Our view: Rally this week to help save ‘the Wade’More than 70 years after Works Progress Administration crews put up a ballpark using bricks tossed aside when nearby Grand Avenue was paved, that stadium — Wade Stadium, named for Duluth Dukes Manager Frank Wade after he died in 1953 — could be nearing the end of its useful life.
More than 70 years after Works Progress Administration crews put up a ballpark using bricks tossed aside when nearby Grand Avenue was paved, that stadium — Wade Stadium, named for Duluth Dukes Manager Frank Wade after he died in 1953 — could be nearing the end of its useful life.
But not if state Rep. Kerry Gauthier, DFL-Duluth, and others have anything to say about it. A list of about $8 million of immediate and necessary repairs and renovations has been compiled to save “the Wade.” This week could go a long way toward determining whether it gets done. The Minnesota Legislature is expected to finalize a bonding bill this week. A request for
$4 million for Wade Stadium is in play.
(The other $4 million would come from the city of Duluth via the sale of bonds paid for through a combination of park funds, user rents and reduced maintenance costs.)
“(Wade Stadium) is part of our history,” Rep. Gauthier told the News Tribune Opinion page yesterday. “If we don’t fix it soon we’re going to lose it.”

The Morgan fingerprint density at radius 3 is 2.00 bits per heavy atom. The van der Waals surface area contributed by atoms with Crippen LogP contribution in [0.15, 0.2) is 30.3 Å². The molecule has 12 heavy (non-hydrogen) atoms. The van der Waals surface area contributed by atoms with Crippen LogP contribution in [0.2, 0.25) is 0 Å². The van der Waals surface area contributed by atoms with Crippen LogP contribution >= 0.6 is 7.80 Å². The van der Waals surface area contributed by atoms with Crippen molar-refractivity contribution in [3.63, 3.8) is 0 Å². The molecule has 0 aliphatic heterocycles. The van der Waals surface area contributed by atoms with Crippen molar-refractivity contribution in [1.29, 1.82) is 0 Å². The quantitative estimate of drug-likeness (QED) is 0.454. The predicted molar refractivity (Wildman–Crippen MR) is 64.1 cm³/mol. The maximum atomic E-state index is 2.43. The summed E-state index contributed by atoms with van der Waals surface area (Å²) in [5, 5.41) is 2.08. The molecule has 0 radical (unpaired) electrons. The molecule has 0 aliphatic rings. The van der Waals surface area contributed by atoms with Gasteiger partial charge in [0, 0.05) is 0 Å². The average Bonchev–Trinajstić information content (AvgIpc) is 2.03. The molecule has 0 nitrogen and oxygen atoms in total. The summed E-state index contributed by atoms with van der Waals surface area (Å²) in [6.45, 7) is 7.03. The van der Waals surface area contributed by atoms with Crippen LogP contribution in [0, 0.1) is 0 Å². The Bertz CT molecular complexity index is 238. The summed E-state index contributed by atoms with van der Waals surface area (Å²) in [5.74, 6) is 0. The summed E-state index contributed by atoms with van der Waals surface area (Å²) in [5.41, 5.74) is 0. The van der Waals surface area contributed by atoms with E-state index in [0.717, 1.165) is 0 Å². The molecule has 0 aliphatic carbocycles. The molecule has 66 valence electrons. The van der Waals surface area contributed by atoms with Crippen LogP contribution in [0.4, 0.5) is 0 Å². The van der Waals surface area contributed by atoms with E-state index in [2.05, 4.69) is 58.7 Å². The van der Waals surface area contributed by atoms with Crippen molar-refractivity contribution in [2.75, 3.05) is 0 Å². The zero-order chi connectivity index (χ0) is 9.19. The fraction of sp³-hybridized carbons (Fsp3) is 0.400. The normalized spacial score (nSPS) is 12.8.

You can help make sure that doesn’t happen, Gauthier said. E-mail him today and tomorrow at email@example.com. He hopes to print out all the e-mails and use them as visual and emotional ammo in soliciting stadium-funding support.
He has an uphill battle. DFL-strong Northeastern Minnesota has been getting an expected cold shoulder from the Republican-
controlled Legislature. No project from Duluth was included in the Senate’s
$561 million bonding bill proposal released last week.
Other stadiums aren’t finding much support, either. That includes St. Paul’s hopes for bonding money to cover half of a $54 million stadium for the St. Paul Saints baseball team and other users and the Minnesota Vikings’ dreams of state help for a $1 billion football stadium.
“St. Paul is making their push for their stadium this week, so I think it’s time for us to be heard, too,” Gauthier said.
A fixed-up Wade would feature a new roof, lights, scoreboard, picnic area, entry, concession plazas, press box and seating. The project also would increase office space and replace the grass field with an artificial surface and new drainage system.
In addition to Duluth Huskies minor-league baseball games, the Wade is home to about 130 college and high school baseball games each season. Plus, there’s the occasional concert or special event.
“The Wade is one of the last remaining WPA stadiums in the nation and an important part of our city’s history,” Mayor Don Ness said in an interview with the News Tribune Opinion page Monday. “The stadium is in awful condition. The brick work is failing, the field has inadequate drainage, and the fan experience is lessened because of the condition of the space. Restoring the stadium is not only preserving a great historic structure, it’s also the fiscally responsible strategy. New minor league stadiums run anywhere from $15 (million) to $50 million.”
For just $8 million, the Wade’s expected useful life could be extended 30 to 50 years, the mayor said.
“With the state discussing a billion-dollar Vikings stadium and a $54 million St. Paul Saints stadium, a $4 million request to completely renovate historic Wade Stadium is a reasonable request for our city,” Ness said.
If only DFL-strong Duluth and Northeastern Minnesota could convince the
Republican-controlled Legislature of that.